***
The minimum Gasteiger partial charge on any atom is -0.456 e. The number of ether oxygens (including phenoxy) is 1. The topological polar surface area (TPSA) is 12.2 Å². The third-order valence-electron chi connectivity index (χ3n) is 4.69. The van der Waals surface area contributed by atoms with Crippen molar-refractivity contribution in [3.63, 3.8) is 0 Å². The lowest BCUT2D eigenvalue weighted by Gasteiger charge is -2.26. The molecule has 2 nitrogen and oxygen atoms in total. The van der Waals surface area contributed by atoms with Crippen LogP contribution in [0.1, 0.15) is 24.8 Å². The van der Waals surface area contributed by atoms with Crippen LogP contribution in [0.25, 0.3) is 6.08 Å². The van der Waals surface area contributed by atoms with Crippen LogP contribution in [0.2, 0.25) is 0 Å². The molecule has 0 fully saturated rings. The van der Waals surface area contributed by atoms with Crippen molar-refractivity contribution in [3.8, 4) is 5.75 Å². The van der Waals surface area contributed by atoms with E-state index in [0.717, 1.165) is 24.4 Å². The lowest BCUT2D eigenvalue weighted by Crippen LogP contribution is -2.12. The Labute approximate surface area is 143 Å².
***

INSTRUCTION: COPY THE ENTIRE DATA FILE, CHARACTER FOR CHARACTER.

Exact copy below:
The minimum Gasteiger partial charge on any atom is -0.456 e. The number of ether oxygens (including phenoxy) is 1. The topological polar surface area (TPSA) is 12.2 Å². The third-order valence-electron chi connectivity index (χ3n) is 4.69. The van der Waals surface area contributed by atoms with Crippen molar-refractivity contribution in [3.63, 3.8) is 0 Å². The lowest BCUT2D eigenvalue weighted by Gasteiger charge is -2.26. The molecule has 2 nitrogen and oxygen atoms in total. The van der Waals surface area contributed by atoms with Crippen LogP contribution in [0.1, 0.15) is 24.8 Å². The van der Waals surface area contributed by atoms with Crippen LogP contribution in [0.25, 0.3) is 6.08 Å². The van der Waals surface area contributed by atoms with Crippen LogP contribution in [0.2, 0.25) is 0 Å². The molecule has 0 fully saturated rings. The van der Waals surface area contributed by atoms with Crippen molar-refractivity contribution in [3.8, 4) is 5.75 Å². The van der Waals surface area contributed by atoms with E-state index in [0.717, 1.165) is 24.4 Å². The lowest BCUT2D eigenvalue weighted by Crippen LogP contribution is -2.12. The Labute approximate surface area is 143 Å².